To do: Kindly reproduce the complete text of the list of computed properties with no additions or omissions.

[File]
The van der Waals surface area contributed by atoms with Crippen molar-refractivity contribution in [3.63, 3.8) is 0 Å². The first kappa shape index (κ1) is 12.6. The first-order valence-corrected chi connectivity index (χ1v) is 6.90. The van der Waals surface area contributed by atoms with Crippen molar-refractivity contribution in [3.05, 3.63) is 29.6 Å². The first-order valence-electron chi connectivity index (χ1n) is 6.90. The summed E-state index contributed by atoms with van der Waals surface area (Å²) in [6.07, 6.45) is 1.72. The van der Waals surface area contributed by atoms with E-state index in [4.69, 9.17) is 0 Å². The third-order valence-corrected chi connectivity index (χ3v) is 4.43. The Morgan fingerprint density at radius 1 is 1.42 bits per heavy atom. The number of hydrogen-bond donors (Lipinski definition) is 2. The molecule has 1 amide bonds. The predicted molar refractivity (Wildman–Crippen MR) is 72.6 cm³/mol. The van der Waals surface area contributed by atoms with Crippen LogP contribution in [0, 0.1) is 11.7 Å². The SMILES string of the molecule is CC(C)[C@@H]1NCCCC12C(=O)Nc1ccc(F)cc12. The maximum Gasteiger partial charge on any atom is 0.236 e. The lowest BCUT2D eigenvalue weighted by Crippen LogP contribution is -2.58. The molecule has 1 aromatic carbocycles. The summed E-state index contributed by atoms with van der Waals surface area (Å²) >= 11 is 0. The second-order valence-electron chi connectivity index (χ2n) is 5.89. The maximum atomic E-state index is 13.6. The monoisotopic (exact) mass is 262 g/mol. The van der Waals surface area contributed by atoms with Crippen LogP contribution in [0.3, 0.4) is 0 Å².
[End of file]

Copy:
The van der Waals surface area contributed by atoms with Crippen molar-refractivity contribution in [3.63, 3.8) is 0 Å². The first kappa shape index (κ1) is 12.6. The first-order valence-corrected chi connectivity index (χ1v) is 6.90. The van der Waals surface area contributed by atoms with Crippen molar-refractivity contribution in [3.05, 3.63) is 29.6 Å². The first-order valence-electron chi connectivity index (χ1n) is 6.90. The summed E-state index contributed by atoms with van der Waals surface area (Å²) in [6.07, 6.45) is 1.72. The van der Waals surface area contributed by atoms with E-state index in [4.69, 9.17) is 0 Å². The third-order valence-corrected chi connectivity index (χ3v) is 4.43. The Morgan fingerprint density at radius 1 is 1.42 bits per heavy atom. The number of hydrogen-bond donors (Lipinski definition) is 2. The molecule has 1 amide bonds. The predicted molar refractivity (Wildman–Crippen MR) is 72.6 cm³/mol. The van der Waals surface area contributed by atoms with Crippen LogP contribution in [0, 0.1) is 11.7 Å². The SMILES string of the molecule is CC(C)[C@@H]1NCCCC12C(=O)Nc1ccc(F)cc12. The maximum Gasteiger partial charge on any atom is 0.236 e. The lowest BCUT2D eigenvalue weighted by Crippen LogP contribution is -2.58. The molecule has 1 aromatic carbocycles. The summed E-state index contributed by atoms with van der Waals surface area (Å²) >= 11 is 0. The second-order valence-electron chi connectivity index (χ2n) is 5.89. The maximum atomic E-state index is 13.6. The monoisotopic (exact) mass is 262 g/mol. The van der Waals surface area contributed by atoms with Crippen LogP contribution in [0.3, 0.4) is 0 Å².